Exterior Built Environment: Welcome to the Underground

Welcome to Underground Atlanta The Underground Atlanta is arguably the most unique space in downtown. Located underneath Alabama Street, this historic landmark blends its interior and exterior environment. As seen in the picture below, the view from the street level shows us the split-level structure. Click to read about the Underground’s structure tripadvisor.com It was about 3:30 pm on one of those sunny winter days in Georgia that is slightly warm in the sun but chilly in the shade. While walking along Upper Alabama Street, often referred to as “the attic”, I saw couples sitting along the lower level fountain, students with Georgia State t-shirts strolling along the street, business people rushing back to work from their lunch, and homeless people lounging, seemingly trying to soak up as much sun as they could while it was out. One family of tourists was reading the historic plaques located throughout the space and taking pictures along the fountain with their pamphlets and key chains in hand. Click to read about the Underground’s interior To enter the Underground, I proceeded down the stairs and entered through the glass doors. Once inside, I could see that the dark, red bricks streets were lined with concrete sidewalks. The storefronts along Lower Alabama Street featured organic beauty stores, tourism merchandise, clothing stores, jewelers, and vendor stalls. Many of the storefronts, I noticed, were locked up and abandoned. As I walked to the other end of Lower Alabama Street, I came across a life-sized model train that was used as an information booth. Historic pictures and facts lined the walls, and I was able to obtain a...

Welcome to the Underground 5

The following flyer is another example of the information provided on the history of the Underground. This document gives visitors an outline of its history from the site’s origins to the city’s current plans. The timeline shows Underground Atlanta’s high points, like its first opening as a shopping district in the 20’s and its revamp in the 70s, and its low points, like the period between 1930-1969 when the city was growing and the Underground fell...

Welcome to The Underground 4

When visitors want to explore the Underground, the information desk provides pamphlets and flyers of information. Specifically, the pamphlet pictured below invites people to take a “Walking History Tour” and guides visitors through their own historical tour. Starting with the Railroad Depot, the tour goes through the history behind the storefronts, the underground street intersections, the Gas Light mentioned in my previous post, and even up to the upper, street level. Tourists can physically see the...

Welcome to The Underground: Visit #1 Field Notes

People Watching: Homeless people lounging (seemingly trying to soak up the sun); people sitting along the fountain outside (eating, talking); shoppers browsing, workers rushing back from their lunch break, GSU students eating in the food court and shopping, tourists (few) reading historic plaques located around the establishment; mainly African-American, “Atlantans”; Environment: 3:30 pm on one of those sunny winter days in Georgia that is slightly warm in the sun but cold in the shade; In the Underground, it seems dark, and slightly abandoned (because of the lack of people and some closed storefronts); red brick “streets” and concrete sidewalks (real underground streets); Laid-back vibe; Stores and vendors line the underground streets (all-natural beauty products, clothing, Atlanta merchandise); One particularly abandoned street with no businesses or traffic at the intersection of Alabama and Pryor street (further investigation: a plaque explains there was once a hotel located in that spot); other generally deserted area there’s a model train that is used as an information booth (around the train there are facts and pictures of historic underground); food court; Ads around the underground invite tourists to explore Atlanta; relatively clean area Food: smells of food court serving Asian food, southern style food, subway, etc History: There are plaques located around with information about the history of the spot they are located; The Gas Lamp; Train memorabilia; structure is dated but kept in decent condition; Info desk has handouts about history; “Walking Tour” pamphlet; historic facts/photos around train info booth Walking Tour: took walking tour (guided by pamphlet); Gas Lamp; Railroad Depot; Upper/Street Level; Underground is actually called the main level and the street level is referred to as “the attic”; Peachtree...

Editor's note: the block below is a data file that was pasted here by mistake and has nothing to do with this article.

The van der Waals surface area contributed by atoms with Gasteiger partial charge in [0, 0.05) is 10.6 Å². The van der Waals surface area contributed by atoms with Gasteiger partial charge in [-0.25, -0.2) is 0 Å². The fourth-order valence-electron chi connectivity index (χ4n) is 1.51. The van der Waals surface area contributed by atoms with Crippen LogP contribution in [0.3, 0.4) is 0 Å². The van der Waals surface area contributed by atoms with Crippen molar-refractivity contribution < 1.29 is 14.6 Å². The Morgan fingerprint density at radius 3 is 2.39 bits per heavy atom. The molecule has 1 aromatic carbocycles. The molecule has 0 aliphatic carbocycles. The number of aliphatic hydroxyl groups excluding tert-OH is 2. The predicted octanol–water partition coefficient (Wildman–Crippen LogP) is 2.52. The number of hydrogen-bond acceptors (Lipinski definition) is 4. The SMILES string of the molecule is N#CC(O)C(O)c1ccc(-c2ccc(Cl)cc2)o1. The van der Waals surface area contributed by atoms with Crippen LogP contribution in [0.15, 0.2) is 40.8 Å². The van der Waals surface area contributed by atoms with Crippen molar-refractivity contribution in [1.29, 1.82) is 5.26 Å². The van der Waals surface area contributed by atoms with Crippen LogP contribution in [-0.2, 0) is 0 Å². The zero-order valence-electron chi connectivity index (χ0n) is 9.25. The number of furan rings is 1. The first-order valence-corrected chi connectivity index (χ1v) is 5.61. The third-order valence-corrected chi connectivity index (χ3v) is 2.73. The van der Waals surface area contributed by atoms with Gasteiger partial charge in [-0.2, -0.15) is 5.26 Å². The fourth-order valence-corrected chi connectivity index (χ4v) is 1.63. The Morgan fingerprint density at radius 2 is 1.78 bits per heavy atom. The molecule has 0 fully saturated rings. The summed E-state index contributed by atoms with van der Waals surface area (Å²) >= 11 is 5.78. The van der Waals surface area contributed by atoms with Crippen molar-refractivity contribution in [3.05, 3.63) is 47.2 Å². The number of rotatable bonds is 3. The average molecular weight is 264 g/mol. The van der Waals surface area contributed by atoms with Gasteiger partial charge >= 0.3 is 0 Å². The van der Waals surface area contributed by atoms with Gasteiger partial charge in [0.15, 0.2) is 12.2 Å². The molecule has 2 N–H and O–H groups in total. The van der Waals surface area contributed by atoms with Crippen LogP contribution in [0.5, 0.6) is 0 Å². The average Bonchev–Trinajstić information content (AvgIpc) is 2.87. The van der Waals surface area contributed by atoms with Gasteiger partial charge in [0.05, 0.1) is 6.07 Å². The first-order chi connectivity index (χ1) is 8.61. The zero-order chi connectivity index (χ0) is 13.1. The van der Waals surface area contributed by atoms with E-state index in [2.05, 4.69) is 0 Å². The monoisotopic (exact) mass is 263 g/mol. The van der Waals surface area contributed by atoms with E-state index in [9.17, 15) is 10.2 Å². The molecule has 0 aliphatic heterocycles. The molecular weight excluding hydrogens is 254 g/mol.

Welcome to The Underground 3

The rich history of the Underground dates back to the early 1900s. Since then, it has undergone several transformations and seen many eras. However, there is one aspect of the Underground that is even older and has outlived its original structures. The Gas Lamp, located at the lower entrance to the Underground, was created in 1856 by the Atlanta Gas Light Company and was shelled by Union artillery prior to the Battle of Atlanta during the Civil War. This lamp is significant because of the story of Sam Luckie, one of the few free blacks in Atlanta, who died of injuries from a racially motivated attack. This business owner and citizen was leaning against this lamp when the attack happened. Luckie Street in downtown Atlanta is named in his...
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